Focusing evolved from research that has influenced much of the somatically-oriented, mindfulness-based work being done today. It has been linked to over 50 studies* with positive therapeutic outcomes and continues to develop new applications in psychotherapy and related fields. Continue reading to learn about how Focusing was discovered through research conducted by Carl Rogers, Eugene Gendlin and others at the University of Chicago.
Eugene Gendlin was a philosophy student at the University of Chicago in 1952. Influenced by existential phenomenology, hermeneutics, and the early pragmatists, he was curious about human experience, idea formation, and expression. Gendlin was specifically curious about “…how an experience that comes before words becomes an idea framed in words.” (Cornell, 2013, loc. 84). Gendlin held his own felt-belief that people have a kind of experience inside, which more than being spoken about, is spoken directly from. In such a manner of experiential-speaking, Gendlin firmly believed that meaning preceded concepts and the language to describe the experience. But how does one study the phenomenon of a person articulating their experience?
For Gendlin, it meant stepping outside his philosophical roots and making a visit to the psychology department. At that time, Carl Rogers was the head of the University of Chicago Counseling Center and was continually engaged in research on client-centered therapy, or as it was later known, person-centered therapy. Desirous of better helping both others and himself, Gendlin joined Roger’s team of therapists and researchers. By being a student of the therapy process and at the same time also a client in it, he was able to more deeply explore the question that gnawed at him. Notably, while remaining a philosopher at heart, Gendlin became a well-reputed psychotherapist receiving numerous awards and honors including: the American Psychological Association’s first ever Distinguished Professional Psychologist of the Year award, a Viktor Frankl award for outstanding achievement in meaning-oriented psychotherapy, and a Lifetime Achievement Award from the Association of Body Psychotherapy also known as The Hub of Somatic Psychology.
During his training with Rogers, Gendlin and his teacher began researching the question: Why is it that some people get better in psychotherapy and others do not? Cornell (2013) tells us, they identified two key interdependent variables: first off, the therapist’s quality of being with the client and second, the client’s quality of being with their own present experiencing. Hendricks (2001) further explains that Gendlin and a colleague developed an “Experiencing Level Variable” (n.p.) along with a scale to measure it.
Next, Rogers and Gendlin along with their research team, recorded hundreds of therapy sessions by many different therapists from many different orientations. From those tapes, they were able to predict very accurately which clients would get better after a year of psychotherapy as determined by certain outcome measures including the client’s self-report and the therapist’s report. Strikingly, this prediction, based on their experiencing scale, could be made after listening to the very first session. Gendlin and his colleagues found that improvements in therapy had very little to do with a therapist’s orientation, specific techniques, or with the type of problems being addressed. Instead, the important element of positive change had to do with how clients processed their experience internally and was evidenced by the quality of their expression.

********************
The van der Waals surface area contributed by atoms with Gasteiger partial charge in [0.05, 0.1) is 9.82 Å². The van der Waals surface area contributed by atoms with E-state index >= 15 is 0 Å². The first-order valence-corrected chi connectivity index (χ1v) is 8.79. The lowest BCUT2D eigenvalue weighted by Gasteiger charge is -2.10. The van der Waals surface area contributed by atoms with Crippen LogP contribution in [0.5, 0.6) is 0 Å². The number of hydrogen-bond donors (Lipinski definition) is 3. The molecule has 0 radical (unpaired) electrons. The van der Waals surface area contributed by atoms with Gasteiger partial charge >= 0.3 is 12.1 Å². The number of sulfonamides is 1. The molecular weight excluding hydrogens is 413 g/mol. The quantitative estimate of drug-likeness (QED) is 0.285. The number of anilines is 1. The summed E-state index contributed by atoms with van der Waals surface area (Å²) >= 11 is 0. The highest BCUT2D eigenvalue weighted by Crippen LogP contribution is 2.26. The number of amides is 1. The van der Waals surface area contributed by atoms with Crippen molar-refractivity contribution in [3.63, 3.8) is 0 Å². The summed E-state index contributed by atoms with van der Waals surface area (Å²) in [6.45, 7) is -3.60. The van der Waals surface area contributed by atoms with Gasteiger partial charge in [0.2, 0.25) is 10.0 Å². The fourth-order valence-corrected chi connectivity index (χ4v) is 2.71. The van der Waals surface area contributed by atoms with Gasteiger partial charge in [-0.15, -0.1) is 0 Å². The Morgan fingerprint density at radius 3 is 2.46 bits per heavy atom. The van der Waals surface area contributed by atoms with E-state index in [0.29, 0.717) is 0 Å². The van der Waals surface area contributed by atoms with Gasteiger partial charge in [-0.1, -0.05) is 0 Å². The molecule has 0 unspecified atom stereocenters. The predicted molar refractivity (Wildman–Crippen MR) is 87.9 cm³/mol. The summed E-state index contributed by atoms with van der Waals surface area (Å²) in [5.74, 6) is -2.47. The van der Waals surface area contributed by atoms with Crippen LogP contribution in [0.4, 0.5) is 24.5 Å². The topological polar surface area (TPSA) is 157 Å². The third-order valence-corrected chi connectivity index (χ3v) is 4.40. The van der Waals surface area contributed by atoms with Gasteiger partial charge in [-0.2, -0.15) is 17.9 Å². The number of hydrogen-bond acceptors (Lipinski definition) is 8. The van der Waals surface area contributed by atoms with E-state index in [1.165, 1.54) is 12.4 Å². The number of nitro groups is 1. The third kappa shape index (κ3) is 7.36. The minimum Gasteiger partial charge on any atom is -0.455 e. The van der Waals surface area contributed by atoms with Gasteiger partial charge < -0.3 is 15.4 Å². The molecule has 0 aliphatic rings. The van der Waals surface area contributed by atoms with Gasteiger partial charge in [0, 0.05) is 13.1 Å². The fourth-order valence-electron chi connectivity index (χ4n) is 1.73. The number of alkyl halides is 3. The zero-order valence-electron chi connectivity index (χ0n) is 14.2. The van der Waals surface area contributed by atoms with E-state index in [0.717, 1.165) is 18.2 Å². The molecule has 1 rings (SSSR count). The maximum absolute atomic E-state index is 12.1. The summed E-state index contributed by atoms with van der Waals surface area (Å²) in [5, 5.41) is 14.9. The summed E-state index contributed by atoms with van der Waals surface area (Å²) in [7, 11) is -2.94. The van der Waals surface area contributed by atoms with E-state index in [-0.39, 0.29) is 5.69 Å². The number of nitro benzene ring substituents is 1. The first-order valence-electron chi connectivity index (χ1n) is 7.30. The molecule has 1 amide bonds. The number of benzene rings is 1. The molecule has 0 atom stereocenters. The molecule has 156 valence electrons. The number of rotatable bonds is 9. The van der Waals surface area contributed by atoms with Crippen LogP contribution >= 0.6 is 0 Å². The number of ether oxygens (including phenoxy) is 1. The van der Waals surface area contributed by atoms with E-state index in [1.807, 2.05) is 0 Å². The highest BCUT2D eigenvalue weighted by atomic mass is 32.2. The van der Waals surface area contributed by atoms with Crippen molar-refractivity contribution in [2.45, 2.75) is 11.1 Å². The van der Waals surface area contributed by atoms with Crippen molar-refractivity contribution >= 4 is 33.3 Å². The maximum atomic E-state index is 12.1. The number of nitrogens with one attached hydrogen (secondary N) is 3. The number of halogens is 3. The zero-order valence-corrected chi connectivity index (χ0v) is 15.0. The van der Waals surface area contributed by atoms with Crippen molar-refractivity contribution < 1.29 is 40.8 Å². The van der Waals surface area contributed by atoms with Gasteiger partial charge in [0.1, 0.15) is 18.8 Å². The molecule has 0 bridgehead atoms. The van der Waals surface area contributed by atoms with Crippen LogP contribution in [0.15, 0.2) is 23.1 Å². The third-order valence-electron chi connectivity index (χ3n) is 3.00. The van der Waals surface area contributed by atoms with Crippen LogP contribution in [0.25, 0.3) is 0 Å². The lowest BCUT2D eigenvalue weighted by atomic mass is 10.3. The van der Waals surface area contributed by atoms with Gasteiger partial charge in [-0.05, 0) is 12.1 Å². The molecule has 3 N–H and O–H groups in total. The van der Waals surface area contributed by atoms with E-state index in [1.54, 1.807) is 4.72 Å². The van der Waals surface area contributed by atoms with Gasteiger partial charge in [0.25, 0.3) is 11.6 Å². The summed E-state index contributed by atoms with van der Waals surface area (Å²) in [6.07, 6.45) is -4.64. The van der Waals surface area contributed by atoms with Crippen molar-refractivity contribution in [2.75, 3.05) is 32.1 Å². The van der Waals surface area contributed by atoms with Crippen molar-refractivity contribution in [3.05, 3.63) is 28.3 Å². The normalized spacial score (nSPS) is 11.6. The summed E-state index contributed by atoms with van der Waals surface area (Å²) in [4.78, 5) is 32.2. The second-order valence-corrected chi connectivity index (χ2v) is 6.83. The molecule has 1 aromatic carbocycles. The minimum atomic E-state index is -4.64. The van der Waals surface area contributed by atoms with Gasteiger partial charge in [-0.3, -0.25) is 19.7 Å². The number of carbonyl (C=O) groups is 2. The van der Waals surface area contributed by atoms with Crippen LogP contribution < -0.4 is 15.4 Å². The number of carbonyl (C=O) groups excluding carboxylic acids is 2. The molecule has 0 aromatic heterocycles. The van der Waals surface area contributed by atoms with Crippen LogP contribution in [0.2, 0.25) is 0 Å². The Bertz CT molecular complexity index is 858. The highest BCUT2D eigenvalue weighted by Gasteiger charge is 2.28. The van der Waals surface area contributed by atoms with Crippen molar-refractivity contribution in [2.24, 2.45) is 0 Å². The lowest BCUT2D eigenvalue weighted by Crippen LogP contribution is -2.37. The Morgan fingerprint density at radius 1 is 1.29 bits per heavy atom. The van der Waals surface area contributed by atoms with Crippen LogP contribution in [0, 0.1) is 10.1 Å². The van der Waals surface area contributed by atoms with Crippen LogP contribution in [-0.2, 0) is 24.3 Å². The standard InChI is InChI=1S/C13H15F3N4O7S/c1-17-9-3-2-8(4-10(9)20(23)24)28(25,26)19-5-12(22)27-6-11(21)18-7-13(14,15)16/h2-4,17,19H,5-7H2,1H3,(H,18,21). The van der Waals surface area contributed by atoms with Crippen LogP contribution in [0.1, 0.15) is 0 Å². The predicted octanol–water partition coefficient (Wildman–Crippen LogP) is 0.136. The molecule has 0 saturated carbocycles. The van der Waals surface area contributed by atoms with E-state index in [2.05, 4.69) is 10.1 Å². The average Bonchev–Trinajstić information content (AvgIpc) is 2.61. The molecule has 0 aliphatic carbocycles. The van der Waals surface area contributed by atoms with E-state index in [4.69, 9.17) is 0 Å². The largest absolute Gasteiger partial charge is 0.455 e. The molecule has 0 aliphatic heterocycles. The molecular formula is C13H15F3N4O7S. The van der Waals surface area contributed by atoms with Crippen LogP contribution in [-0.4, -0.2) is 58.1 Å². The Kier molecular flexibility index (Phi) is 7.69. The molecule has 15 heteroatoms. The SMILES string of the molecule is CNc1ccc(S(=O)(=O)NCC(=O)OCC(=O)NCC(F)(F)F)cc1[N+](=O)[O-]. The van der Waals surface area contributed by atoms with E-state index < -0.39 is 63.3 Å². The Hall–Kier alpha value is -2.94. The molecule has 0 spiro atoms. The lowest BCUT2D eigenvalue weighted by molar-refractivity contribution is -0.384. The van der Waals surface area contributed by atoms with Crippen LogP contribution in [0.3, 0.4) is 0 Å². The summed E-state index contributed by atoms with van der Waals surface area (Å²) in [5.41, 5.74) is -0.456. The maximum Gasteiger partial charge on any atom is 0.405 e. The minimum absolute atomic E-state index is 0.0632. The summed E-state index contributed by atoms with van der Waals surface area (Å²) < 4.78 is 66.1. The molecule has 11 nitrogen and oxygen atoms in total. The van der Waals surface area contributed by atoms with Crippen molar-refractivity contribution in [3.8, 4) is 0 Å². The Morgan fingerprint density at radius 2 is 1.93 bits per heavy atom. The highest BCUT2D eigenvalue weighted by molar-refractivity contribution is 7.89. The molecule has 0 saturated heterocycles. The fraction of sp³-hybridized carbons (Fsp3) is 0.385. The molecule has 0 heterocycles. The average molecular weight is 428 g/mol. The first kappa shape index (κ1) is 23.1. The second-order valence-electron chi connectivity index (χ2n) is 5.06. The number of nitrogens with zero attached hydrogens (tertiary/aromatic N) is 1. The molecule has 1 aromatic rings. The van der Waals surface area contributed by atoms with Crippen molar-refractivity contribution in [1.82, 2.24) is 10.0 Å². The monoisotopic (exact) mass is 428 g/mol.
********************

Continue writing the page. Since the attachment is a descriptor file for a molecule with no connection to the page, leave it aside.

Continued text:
The clients who got better did so because they could speak from their present/emerging experiencing process: as they spoke they slowed down, became less articulate, and checked their words with how the whole of a situation felt inside their body. This back and forth process of going between noticing the whole way something is felt in the body and searching for how to express that through symbols (words, images, gestures, and memories) produces change! Focusing is the formalization of what the successful clients did in therapy, and the product of its development into a teachable process that everyone can learn and benefit from. Subsequent studies* have shown that people who learn to Focus (learn to speak from their experiencing in this profoundly changing way) have better outcomes in psychotherapy than those who do not.
It is key to note that when the successful clients slowed down, they checked for the words that best fit their inner experience. What is this “experience” they were they checking in with? They were sensing the whole way a situation felt in their body. In Focusing we call that a felt sense. In the August newsletter I will discuss what a felt sense is and why Focusing is referred to as the essence of change.
Cornell, A. W. (2013). Focusing in Clinical Practice: The Essence of Change. New York: W. W. Norton & Company and Kindle Edition.
Hendricks, M.N. (2001). Focusing-Oriented/Experiential Psychotherapy. In Cain, D.J. and Seeman, J. (Eds.), Humanistic Psychotherapy: Handbook of Research and Practice. Washington DC: American Psychological Association. Retrieved from http://previous.focusing.org/research_basis.html